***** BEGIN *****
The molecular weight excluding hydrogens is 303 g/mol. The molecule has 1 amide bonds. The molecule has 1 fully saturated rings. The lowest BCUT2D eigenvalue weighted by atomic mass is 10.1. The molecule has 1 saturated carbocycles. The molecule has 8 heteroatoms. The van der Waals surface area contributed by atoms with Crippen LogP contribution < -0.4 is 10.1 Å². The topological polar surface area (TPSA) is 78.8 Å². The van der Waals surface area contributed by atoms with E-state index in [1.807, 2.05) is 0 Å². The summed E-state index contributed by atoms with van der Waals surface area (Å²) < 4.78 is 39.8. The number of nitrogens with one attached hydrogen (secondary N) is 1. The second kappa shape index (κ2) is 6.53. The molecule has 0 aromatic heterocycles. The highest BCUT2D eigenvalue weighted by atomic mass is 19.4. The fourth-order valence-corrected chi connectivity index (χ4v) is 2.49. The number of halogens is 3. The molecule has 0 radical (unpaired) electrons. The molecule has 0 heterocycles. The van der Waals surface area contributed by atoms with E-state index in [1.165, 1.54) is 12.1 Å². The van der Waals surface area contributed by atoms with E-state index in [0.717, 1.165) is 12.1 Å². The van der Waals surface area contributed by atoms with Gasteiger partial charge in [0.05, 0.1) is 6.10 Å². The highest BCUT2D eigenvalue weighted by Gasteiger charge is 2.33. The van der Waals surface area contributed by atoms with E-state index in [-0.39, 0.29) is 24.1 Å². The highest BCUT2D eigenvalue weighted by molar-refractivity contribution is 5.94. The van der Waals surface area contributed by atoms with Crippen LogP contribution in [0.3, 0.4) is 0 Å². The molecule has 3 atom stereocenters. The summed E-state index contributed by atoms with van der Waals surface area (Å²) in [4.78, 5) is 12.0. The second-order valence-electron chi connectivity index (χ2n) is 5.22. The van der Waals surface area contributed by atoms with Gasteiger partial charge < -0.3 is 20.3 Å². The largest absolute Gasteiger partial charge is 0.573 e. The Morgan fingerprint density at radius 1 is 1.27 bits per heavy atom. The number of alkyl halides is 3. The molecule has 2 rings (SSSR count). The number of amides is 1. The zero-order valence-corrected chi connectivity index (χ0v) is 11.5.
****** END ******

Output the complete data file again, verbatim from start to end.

The molecular weight excluding hydrogens is 303 g/mol. The molecule has 1 amide bonds. The molecule has 1 fully saturated rings. The lowest BCUT2D eigenvalue weighted by atomic mass is 10.1. The molecule has 1 saturated carbocycles. The molecule has 8 heteroatoms. The van der Waals surface area contributed by atoms with Crippen LogP contribution < -0.4 is 10.1 Å². The topological polar surface area (TPSA) is 78.8 Å². The van der Waals surface area contributed by atoms with E-state index in [1.807, 2.05) is 0 Å². The summed E-state index contributed by atoms with van der Waals surface area (Å²) < 4.78 is 39.8. The number of nitrogens with one attached hydrogen (secondary N) is 1. The second kappa shape index (κ2) is 6.53. The molecule has 0 aromatic heterocycles. The highest BCUT2D eigenvalue weighted by atomic mass is 19.4. The fourth-order valence-corrected chi connectivity index (χ4v) is 2.49. The number of halogens is 3. The molecule has 0 radical (unpaired) electrons. The molecule has 0 heterocycles. The van der Waals surface area contributed by atoms with E-state index in [1.165, 1.54) is 12.1 Å². The van der Waals surface area contributed by atoms with E-state index in [0.717, 1.165) is 12.1 Å². The van der Waals surface area contributed by atoms with Gasteiger partial charge in [0.05, 0.1) is 6.10 Å². The highest BCUT2D eigenvalue weighted by Gasteiger charge is 2.33. The van der Waals surface area contributed by atoms with E-state index in [-0.39, 0.29) is 24.1 Å². The highest BCUT2D eigenvalue weighted by molar-refractivity contribution is 5.94. The van der Waals surface area contributed by atoms with Crippen LogP contribution in [0.3, 0.4) is 0 Å². The molecule has 3 atom stereocenters. The summed E-state index contributed by atoms with van der Waals surface area (Å²) in [4.78, 5) is 12.0. The second-order valence-electron chi connectivity index (χ2n) is 5.22. The van der Waals surface area contributed by atoms with Gasteiger partial charge < -0.3 is 20.3 Å². The largest absolute Gasteiger partial charge is 0.573 e. The Morgan fingerprint density at radius 1 is 1.27 bits per heavy atom. The number of alkyl halides is 3. The molecule has 2 rings (SSSR count). The number of amides is 1. The zero-order valence-corrected chi connectivity index (χ0v) is 11.5.